My notes, live, from the Richard Ketchum keynote at the Compliance Week Conference. Mr. Ketchum is the newly named chairman and CEO of FINRA.
It is a terribly important time as financial markets are in the process of transformation. It was two years ago when the first signs of the credit crisis appeared. The silver lining is that the crisis offers an opportunity to reform the financial markets.
Mr. Ketchum moved onto the idea of a systemic risk regulator. He thinks some regulator will be in place. As to whether it is a single entity or a council of regulators, Mr. Ketchum stated that some of the risk and problems came from loosely regulated entities and in transactions that were not transparent. He thinks value of a systemic regulator is good but thinks we need to focus on the function of this new regulator. He wants to avoid duplication and also to avoid things falling through the cracks.
He looked to the Federal Reserve as regulator that had a broad mandate to see big problems. They were less able to focus on the detail of regular reporting and maintenance. He thinks the new systemic regulator should not replace existing regulators. He also did not seem to like the idea of breaking up the SEC. They are very involved in many aspects of the markets and have a breadth of experience and controls in place.
He moved on to the issue of short selling in the marketplace. There are several proposals being reviewed as a result of the fierce short-selling that happened in September and October. He thinks the selling that happened during that time was most long sellers, not short sellers. Short selling may have caused the disappearance of any buyers. He seems to be leaning toward a circuit-breaker when a company’s stock is under pressure. He did not seem to give a straight answer.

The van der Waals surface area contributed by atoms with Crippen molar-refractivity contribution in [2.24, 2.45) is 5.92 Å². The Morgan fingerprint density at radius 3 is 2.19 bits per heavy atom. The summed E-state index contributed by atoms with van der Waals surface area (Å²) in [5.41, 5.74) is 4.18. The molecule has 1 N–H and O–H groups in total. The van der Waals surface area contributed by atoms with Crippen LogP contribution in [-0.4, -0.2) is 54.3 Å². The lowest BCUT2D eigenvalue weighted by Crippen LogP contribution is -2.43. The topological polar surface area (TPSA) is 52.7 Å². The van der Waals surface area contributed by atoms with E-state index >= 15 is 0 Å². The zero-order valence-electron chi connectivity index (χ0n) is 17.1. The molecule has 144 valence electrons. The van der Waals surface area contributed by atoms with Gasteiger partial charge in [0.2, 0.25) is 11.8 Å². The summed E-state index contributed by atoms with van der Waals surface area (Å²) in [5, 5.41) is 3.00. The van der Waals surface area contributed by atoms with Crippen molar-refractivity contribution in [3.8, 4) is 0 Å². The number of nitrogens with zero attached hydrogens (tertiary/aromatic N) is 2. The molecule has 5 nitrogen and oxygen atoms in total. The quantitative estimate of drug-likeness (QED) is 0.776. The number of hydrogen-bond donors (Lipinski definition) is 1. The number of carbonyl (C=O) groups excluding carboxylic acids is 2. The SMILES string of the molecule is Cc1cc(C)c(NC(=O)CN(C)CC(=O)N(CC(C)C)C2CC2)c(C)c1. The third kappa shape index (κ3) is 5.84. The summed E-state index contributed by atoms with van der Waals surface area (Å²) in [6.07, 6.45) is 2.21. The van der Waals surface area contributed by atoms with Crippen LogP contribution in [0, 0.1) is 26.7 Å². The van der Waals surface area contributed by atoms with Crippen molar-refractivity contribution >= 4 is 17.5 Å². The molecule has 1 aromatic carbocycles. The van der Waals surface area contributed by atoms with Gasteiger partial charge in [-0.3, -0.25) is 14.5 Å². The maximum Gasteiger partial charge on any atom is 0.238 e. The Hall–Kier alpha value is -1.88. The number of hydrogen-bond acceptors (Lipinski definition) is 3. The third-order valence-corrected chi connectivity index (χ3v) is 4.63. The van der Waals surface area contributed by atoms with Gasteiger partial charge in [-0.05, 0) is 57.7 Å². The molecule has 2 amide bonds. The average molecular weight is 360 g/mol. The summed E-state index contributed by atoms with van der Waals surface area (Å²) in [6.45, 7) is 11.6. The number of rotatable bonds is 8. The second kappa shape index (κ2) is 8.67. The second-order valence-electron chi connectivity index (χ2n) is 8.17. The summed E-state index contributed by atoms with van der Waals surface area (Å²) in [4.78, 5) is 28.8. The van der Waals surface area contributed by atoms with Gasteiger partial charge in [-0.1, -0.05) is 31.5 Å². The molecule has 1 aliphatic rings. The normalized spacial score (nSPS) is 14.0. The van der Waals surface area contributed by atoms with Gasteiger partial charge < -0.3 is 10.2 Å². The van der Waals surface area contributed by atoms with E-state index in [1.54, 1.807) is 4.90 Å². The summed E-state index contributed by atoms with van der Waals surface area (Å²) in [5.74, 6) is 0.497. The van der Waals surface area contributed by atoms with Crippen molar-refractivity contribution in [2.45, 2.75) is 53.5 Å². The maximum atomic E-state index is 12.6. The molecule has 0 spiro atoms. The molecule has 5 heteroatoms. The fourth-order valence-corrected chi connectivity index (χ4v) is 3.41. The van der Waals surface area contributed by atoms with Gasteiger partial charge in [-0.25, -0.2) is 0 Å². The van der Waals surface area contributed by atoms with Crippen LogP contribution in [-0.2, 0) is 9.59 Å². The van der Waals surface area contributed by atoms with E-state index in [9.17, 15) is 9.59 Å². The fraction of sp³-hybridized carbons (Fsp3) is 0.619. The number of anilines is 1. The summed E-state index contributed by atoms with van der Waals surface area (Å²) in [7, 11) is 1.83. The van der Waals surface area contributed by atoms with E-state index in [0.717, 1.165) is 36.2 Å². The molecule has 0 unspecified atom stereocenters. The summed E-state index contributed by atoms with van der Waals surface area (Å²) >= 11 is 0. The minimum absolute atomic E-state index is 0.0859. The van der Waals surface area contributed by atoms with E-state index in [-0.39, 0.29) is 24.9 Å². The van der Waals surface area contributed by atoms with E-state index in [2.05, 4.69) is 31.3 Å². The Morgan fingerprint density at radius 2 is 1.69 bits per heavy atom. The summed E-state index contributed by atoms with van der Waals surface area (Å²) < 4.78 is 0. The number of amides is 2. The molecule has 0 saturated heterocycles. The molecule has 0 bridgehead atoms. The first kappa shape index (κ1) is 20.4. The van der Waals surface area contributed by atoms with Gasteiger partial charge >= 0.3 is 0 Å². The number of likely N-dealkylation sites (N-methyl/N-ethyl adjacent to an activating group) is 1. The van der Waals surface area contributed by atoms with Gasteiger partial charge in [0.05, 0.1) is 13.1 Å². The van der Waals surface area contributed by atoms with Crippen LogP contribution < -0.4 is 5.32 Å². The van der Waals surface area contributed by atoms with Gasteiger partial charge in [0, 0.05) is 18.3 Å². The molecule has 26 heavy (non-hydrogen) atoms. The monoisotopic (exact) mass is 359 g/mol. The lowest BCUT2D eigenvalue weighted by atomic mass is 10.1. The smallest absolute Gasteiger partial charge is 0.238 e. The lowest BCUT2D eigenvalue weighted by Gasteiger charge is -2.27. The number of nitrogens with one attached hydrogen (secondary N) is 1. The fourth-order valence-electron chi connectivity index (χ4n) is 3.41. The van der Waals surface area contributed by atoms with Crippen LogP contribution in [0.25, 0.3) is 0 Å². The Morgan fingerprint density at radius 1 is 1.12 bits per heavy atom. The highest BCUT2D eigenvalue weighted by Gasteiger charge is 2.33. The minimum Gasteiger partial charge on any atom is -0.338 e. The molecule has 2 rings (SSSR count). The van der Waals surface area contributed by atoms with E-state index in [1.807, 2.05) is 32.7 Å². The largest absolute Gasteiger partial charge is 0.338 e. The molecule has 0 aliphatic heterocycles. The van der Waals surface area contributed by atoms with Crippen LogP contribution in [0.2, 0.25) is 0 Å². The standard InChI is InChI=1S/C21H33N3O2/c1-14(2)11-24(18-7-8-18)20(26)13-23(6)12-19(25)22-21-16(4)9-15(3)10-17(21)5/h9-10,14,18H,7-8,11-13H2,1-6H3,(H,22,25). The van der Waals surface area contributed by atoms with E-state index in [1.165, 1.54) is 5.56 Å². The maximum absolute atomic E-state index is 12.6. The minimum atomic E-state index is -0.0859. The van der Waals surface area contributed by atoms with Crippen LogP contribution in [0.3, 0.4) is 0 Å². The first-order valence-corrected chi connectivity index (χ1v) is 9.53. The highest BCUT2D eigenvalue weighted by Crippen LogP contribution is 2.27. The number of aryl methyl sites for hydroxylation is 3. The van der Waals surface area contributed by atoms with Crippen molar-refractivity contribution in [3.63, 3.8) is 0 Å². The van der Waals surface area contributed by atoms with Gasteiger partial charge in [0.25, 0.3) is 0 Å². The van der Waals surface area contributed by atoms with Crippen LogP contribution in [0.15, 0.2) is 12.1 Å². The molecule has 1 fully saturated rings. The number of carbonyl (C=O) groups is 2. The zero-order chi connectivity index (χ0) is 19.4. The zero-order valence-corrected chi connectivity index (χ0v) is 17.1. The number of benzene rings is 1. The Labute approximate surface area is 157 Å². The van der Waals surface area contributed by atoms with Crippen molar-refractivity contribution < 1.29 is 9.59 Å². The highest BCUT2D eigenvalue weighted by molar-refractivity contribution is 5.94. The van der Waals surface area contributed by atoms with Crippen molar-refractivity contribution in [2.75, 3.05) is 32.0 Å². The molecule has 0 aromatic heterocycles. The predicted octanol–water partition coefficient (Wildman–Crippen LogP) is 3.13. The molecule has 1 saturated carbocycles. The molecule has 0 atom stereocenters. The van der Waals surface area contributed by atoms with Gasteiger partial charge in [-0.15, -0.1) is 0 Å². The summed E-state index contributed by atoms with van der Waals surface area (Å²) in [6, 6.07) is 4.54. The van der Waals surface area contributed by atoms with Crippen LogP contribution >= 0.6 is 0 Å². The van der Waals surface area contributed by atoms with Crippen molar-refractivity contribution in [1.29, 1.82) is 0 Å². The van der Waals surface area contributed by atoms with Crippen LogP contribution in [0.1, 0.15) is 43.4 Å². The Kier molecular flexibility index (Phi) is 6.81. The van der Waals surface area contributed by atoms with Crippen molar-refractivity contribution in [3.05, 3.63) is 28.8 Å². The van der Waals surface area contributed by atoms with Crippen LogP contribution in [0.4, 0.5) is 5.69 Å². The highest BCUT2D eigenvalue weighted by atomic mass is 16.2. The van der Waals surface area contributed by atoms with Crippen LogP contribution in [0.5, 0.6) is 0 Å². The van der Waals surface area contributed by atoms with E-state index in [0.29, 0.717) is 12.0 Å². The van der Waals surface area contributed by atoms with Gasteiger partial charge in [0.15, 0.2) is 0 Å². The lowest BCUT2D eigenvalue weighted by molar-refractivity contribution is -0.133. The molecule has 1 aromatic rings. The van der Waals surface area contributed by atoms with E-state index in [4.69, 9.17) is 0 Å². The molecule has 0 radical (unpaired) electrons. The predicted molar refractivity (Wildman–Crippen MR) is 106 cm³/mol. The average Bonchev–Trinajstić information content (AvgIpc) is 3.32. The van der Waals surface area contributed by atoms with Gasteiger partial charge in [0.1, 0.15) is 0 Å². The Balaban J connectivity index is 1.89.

He moved onto the subject of derivatives. The market provides a great deal of leverage, has a great deal of inefficiency and is very transparent. The derivatives markets also react quicker than the equity markets. He thinks the key is transparency so we can see the movement and the risk. The opacity of the derivatives markets contributed to the plunge in the investment markets.
He moved onto the lessons we could learn from volatile markets. He thinks we need to revisit diligence and reduce our reliance on ratings to get a better understanding of the security (in particular asset-backed securities). You need to keep the creators of the securities away from the ratings of the securities.
He thinks compliance needs to be infused into more functions. He thinks compliance officers can look at the risks and not rely on assumptions. You need to make sure that decisions that benefit the company do not come at the expense of the company’s clients or customers.
Nobody feels good about the implosion of the financial markets. FINRA is re-evaluating their internal processes to see what they could do better. He pointed out the new FINRA Whistleblower hotline. FINRA is looking at ways to make sure things do not fall through the cracks.
He thinks the biggest gap is the different regimes between broker-dealers and investment advisers. He thinks investment advisers need to be more regulated and more closely examined. he does recognize that there are different risks and different concerns. You can’t throw the same rulebook at them, but he thinks you need to keep a closer eye on them.
The keystone moving forward is winning back the trust of investors. Without trust, the markets are paralyzed. Fraud impoverishes the few; distrust impoverishes many.
In the chat session, Matt put the Madoff scenario in front of Mr. Ketchum. He thinks that is the great example of having different regimes for broker-dealers and investment advisers. FINRA could not look over the wall at the advisory side of the business.
There is no definition of a systemic risk. Mr. Ketchum thinks it is one that can impact the financial marketplace as a whole and not just an individual institution.
(These notes are taken live, so I apologize if I left out anything or misquoted someone. Please forgive any typos or grammatical errors.)